The creams can, however, taste artificial and light. The chocolate cream, for example, feels practically whipped. Thankfully, the ricotta fares better, as it comes thick with a very strong hint of cheese. It is by far the most nuanced and balanced of the North End, using the least sugar. 

Mike’s Pastry

300 Hanover St.

Mike’s Pastry, in contrast, goes for flavor more than balance, bombarding your taste buds with sensory overload until you’re left dazed. The cannoli are huge, allowing Mike’s to overstuff theirs with cream. Moreover, the cream always comes thick and rich, to the point that it verges on custard. The cannoli can be slightly too sweet, but they always capture the flavor perfectly. In the ricotta, for example, you can taste and feel the ricotta curds. Add to that the most flavorful shell of the bunch, very reminiscent of a yolky wonton cracker, and you nearly have perfection.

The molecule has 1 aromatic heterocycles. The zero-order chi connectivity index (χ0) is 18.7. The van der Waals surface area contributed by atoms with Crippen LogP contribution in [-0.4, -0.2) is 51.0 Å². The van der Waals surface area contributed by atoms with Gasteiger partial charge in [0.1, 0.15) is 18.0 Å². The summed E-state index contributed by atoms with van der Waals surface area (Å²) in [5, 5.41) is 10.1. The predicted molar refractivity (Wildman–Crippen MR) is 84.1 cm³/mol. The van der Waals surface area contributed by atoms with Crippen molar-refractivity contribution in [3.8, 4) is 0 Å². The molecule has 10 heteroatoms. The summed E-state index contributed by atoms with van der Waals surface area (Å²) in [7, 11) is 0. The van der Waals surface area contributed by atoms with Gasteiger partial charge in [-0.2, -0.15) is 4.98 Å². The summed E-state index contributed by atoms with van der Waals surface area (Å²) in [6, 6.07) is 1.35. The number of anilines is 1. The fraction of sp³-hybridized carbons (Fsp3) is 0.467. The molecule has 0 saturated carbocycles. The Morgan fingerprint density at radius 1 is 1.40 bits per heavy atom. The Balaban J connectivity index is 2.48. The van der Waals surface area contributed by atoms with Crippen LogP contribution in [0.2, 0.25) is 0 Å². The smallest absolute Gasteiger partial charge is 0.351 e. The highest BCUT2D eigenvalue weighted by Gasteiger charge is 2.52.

My one complaint? Mike’s pre-fills its cannoli, so they aren’t as fresh as Modern’s. It nevertheless attests to the quality of the handmade shell that not only does it support the most cream of any of the cannoli in town, but it still has the largest crunch of any I tried, pre-filled or fresh.

So what’s the verdict? Though it pains me to credit the most touristy of the competitors, Mike’s does indeed pull off the win. Modern does come close, especially with its greater focus on smoothness and balance, but the original almost always does it best. Mike’s has held strong through time not only with the quality of its shell and fillings, but with its ability to take cannoli to new heights with a dizzying amount of flavors, including six different creams, three different shells, and innumerable toppings. 

Mike’s cannoli are, in short, an experience of pure culinary nirvana. Need I say more?

Edmund Mokhtarian (’13) is a food critic and blogger. At his blog, The Food Buster (www.thefoodbuster.com), he reviews restaurants, bakeries, wines, and chocolates from around the nation and the world. For more reviews and photos of the Boston food scene, check out The Food Buster.&nbsp